Clarke also noted that Dan Pring had researched the RJ Lee Group and had some concerns. For example, the RJ Lee Group concluded that their samples containing fly ash/vitreous spheres were produced from the WTC fires. However, they did not rule out other potential sources of fly ash contamination, including coal-fired furnaces, electrical generation, or other sources. Meeker agreed that it would be good to have Pring involved, as well as Jim Mollett at MVA. There are many laboratories and workers that may be useful to this effort.

Meeker noted with interest the identification of glass spheres in the samples, since most of the glass spheres are part of the slag wool product and would not be produced from the fires. They would have the same composition as the fibers. They could be used as part of the signature, but they are part of the original material, not from the fires. Lippman noted that this observation does not eliminate coal effluent as a source, since slag is simply a by-product of the steel industry made into fiber, and contains shot as well.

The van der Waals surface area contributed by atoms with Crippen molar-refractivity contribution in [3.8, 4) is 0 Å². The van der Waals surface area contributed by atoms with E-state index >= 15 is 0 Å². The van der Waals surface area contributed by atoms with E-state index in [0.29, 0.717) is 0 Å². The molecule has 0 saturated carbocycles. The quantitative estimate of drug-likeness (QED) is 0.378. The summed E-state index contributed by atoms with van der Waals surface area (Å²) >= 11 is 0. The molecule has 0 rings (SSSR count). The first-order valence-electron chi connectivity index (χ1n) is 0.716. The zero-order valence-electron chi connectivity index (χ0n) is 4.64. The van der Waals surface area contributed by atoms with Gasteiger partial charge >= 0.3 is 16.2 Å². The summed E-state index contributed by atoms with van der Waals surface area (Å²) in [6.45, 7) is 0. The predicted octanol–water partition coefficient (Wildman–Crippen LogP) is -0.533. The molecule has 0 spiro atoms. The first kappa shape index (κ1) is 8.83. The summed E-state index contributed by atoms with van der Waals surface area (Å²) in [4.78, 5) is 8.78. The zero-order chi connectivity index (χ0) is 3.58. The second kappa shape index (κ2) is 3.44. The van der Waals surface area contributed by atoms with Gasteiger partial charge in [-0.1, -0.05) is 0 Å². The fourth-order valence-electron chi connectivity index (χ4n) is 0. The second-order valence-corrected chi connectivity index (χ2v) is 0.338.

Content from External Source
Note this is glass (vitreous) spheres. But it's interesting in the context of steel microspheres too. The largest component of the dust was slag wool, and "slag is simply a by-product of the steel industry", which means at some point it was in contact with iron microspheres. At the very least it will contain some iron compounds.

Verified somewhat by Meeker, 2004-05-25 Presentation

Looking at this sample, the fibers and the sphere were analyzed:

Metabunk 2018-10-16 10-11-04.jpg

And were found to be glass.
Metabunk 2018-10-16 10-16-22.jpg

The composition of the sphere matched the fibers. The FeO (Iron oxide) was <1% in everything except one fiber